With the core of the team still intact, a re-vamped defense, a new top line consisting of Ryan-Getzlaf-Perry and whole new bottom six forward lines the Ducks got to work trying to make the playoffs for the fourth straight year. On March 18 the Ducks found themselves in 13th place in the conference but a 10-2-1 finish catapulted the team into the playoffs all culminating with a 4-3 shootout victory against Dallas. The team finished with a 42-33-7 record with 91 points to place them second in the Pacific Division and eighth in the West earning them a date with the Presidents Trophy winner San Jose. Getzlaf broke the team record for most assists in a season with 66. Ryan broke a Ducks rookie record and lead all rookies with 31 goals. Ryan also lead all rookies with 57 points.

The Ducks-Sharks quarterfinal series was only the second series in NHL history to pit two California teams against one another. The first took place during the 1968-69 NHL Season between Los Angeles and the Oakland Seals. The Ducks stunned the Sharks by winning the first two games in San Jose 2-0 and 3-2. Hiller took over the starting job from Giguere and recorded his first NHL playoff shutout. Back at home for game 3, the game was tied at three in the 3rd period when Perry took a hooking penalty and Patrick Marleau scored on the ensuing power play to win the game. Game 4 was completely dominated by the Ducks 4-0. The first chance for the Ducks to eliminate the Sharks in Game 5 in San Jose went to overtime where once again Marleau was the hero. In Game 6 the Ducks received goals from Perry, Selanne, Beauchemin and Getzlaf to win the game 4-1 and the series 4-2. The Ducks became just the fourth team to beat the Presidents Trophy winner in the first round. In the semifinals the Ducks faced a familiar foe in the Detroit Red Wings. In game one Lidstrom scored in the final minute to win 3-2. In game two Marchant scored in triple overtime to even the series at one. It was the first playoff game to go at least three overtimes for the Ducks since game one of the 2003 semifinals versus Dallas. That game ended in five overtimes. The Ducks won game three on a controversial goal scored by Marian Hossa. The ref claimed to have blown the whistle before the puck went in. Game four was all Detroit by a final score of 6-3. Hiller was pulled in the third period after giving up five goals. A pivotal game five was won by the Red Wings 4-1. However the Ducks evened the series at three with a 2-1 win the game six. In the Ducks first game seven since the 2006 quarterfinals versus Calgary, Detroit got out to a 2-0 lead. Selanne scored a power play goal to cut the lead however Detroit scored again to make it 3-1. Perry scored next to trim the lead to 3-2. In the third period Ryan scored to tie the game at three. However Dan Cleary scored with three minutes to go to end the Ducks season.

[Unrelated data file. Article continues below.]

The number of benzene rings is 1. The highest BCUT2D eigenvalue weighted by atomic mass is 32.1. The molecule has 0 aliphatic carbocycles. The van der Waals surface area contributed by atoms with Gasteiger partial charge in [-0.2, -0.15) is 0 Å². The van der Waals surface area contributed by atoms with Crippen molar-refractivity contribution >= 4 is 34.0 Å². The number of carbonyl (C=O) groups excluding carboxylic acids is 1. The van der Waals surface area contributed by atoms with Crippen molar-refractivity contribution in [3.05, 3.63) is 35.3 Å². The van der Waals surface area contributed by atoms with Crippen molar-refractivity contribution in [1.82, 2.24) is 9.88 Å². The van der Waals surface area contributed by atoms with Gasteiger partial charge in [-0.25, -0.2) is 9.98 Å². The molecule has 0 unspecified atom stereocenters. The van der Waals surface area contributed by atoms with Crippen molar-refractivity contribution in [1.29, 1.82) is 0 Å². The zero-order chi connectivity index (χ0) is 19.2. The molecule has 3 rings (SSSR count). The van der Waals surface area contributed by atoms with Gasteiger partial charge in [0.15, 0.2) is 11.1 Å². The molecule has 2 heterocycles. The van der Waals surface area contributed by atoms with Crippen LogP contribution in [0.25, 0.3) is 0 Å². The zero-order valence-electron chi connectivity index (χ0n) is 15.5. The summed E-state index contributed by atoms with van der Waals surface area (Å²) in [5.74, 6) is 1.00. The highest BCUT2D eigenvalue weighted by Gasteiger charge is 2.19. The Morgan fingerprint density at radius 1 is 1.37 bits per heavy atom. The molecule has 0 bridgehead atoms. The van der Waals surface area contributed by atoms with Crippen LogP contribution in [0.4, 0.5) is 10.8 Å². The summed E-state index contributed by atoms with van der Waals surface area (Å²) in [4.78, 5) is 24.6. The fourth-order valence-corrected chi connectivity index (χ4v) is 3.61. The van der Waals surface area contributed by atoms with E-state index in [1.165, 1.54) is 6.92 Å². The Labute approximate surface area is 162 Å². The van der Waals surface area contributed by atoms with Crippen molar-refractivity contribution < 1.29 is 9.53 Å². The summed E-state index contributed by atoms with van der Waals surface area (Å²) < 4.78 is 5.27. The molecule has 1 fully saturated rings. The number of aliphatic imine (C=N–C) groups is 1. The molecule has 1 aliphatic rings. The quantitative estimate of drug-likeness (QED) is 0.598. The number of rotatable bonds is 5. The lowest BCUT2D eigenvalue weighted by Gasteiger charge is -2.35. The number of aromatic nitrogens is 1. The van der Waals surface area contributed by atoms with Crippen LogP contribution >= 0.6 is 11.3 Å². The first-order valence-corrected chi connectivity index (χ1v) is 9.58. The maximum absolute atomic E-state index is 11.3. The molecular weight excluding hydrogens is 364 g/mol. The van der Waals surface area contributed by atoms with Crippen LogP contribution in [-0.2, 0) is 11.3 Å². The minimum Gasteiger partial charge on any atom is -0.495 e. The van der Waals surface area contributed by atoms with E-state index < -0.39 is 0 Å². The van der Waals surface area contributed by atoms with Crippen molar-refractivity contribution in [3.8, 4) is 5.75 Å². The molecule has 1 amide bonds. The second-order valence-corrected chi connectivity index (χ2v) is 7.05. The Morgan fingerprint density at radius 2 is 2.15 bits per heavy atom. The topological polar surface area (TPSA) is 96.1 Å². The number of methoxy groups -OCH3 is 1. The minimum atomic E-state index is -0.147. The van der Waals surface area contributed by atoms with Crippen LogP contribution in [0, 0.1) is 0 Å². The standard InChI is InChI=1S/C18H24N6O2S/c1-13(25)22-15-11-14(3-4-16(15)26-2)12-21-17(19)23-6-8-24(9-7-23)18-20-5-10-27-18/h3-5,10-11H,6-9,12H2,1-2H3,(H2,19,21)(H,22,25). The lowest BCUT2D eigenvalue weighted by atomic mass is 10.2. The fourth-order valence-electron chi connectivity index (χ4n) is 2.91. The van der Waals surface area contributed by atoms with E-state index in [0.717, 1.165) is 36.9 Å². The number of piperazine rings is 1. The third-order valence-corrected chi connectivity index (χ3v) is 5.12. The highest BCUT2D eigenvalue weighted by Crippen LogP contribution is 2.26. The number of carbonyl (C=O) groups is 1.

2009-10 Season: New Team, New Look Edit

With news on draft day that Scott Niedermayer signed a one year deal and Selanne would be coming back to fulfill the last year of his contract the Ducks traded Chris Pronger to the Philadelphia Flyers. In return they got Joffery Lupul back along with defenseman Luca Sbisa, the Flyers first round pick that year and their first round pick next year. On July 8 the Ducks signed former Montreal Canadiens captain Saku Koivu to a one year contract.


  1. The Hockey News, October 2, 2006

This page uses content from Wikipedia. The original article was at History of the Anaheim Ducks. The list of authors can be seen in the page history. As with Ice Hockey Wiki, the text of Wikipedia is available under the Creative Commons Attribution-Share Alike License 3.0 (Unported) (CC-BY-SA).